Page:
The Military Order of William (MWO), was instituted on April 30th 1815 by Royal Decree No. 5. Together with the Order of the Dutch Lion, the MWO is the oldest Order of Merit in the Netherlands. In precedence the MWO is the highest decoration of the Netherlands. By law, the Dutch head of state (Queen or King) is Grandmaster (Grootmeester) in the Order.
The MWO has four classes, each with their own version of the decoration; Grand Cross (Grootkruis), Commander (Commandeur), Knight 3rd Class (Ridder Derde Klasse) and Knight 4th Class (Ridder Vierde Klasse). Based on a recommendation, the "Kapittel der Militaire Willems-Orde" recommends the awarding of the MWO to the Defence Minister. Finally the MWO is awarded by Royal Decree of the Head of State personally and is awarded for excellent deeds for courage, merit or loyalty.
In 1815, the young Kingdom of the Netherlands was confronted with the French Army under Napoleon. King William I needed a high military decoration to be awarded for military deeds of courage in the forthcoming battles. In very short notice the MWO was instituted for this. The MWO could be awarded to all ranks, just like the French Legion díHonneur.
Following the battles at Quatre Bas en Waterloo, the MWO was awarded for the first time. During this period the MWO was awarded over 1000 times. Since the Korean War the MWO was not awarded until in 2009 the 4th Grade was awarded to Captain Marco Kroon.
Although only meant for military, the MWO could from 1940 also be awarded to civilians for actions during military conflict. To be able to award the MWO in future, the rules will be adjusted to make it possible awarding the MWO for actions outside wartime situations. This makes it possible to award the MWO for peace-keeping activities etc..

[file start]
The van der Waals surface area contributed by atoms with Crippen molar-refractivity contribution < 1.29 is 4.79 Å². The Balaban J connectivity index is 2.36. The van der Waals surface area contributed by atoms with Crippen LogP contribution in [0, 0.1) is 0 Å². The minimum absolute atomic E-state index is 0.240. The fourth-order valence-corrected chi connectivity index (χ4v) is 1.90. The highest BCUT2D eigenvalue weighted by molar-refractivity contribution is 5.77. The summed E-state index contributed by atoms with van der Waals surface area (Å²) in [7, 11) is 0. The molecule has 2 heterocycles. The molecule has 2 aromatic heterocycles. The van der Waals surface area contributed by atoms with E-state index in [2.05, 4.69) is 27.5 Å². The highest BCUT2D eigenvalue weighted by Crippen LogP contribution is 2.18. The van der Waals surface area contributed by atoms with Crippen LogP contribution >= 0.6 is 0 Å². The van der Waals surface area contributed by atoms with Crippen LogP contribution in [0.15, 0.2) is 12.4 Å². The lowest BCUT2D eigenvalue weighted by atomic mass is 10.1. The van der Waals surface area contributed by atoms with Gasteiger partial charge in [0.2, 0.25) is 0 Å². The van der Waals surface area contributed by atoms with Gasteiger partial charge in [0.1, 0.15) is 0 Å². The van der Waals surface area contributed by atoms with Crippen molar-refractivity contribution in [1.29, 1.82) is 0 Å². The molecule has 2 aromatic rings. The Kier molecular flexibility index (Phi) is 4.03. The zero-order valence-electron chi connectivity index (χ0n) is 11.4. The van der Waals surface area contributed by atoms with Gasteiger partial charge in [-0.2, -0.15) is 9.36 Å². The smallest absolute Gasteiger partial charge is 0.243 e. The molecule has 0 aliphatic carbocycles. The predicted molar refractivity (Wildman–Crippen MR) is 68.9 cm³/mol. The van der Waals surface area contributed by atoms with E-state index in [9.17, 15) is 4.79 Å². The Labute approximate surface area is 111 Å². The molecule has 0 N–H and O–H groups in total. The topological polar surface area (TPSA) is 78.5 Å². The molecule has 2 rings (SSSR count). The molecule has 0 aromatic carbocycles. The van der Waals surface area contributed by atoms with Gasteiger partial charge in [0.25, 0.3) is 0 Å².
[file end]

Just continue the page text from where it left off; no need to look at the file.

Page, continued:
According to the criteria, the MWO is meant to be awarded for those that have decorated themselves during battle in excellent deeds of courage, merit and loyalty.
The decoration can, besides military, also be awarded to civilians and military units. Normally the first awarding will be done in the lowest grade. Next awarding can lead to promotion to a higher grade.
The medal is basically formed by a white emailed cross, covered with the Royal Crown. The four arms of the cross are of the same length and widen to the end. The ends are split and have pearls on each point. The front and back of the cross bears the words "VOOR-MOED-BELEID-TROUW" on the arms. Between the arms of the cross one can find a green emailed "Bourgondisch" cross. The heart of both crosses is decorated with a golden "fire stroke" at the front and a bleu emailed medallion on the back with a "W" on it, surrounded with a Laurel wreath.
The ribbon is orange with two Nassau-bleu bands on each side.
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|Spier, Tivadar Emile||17-11-1916||17-06-2010||more|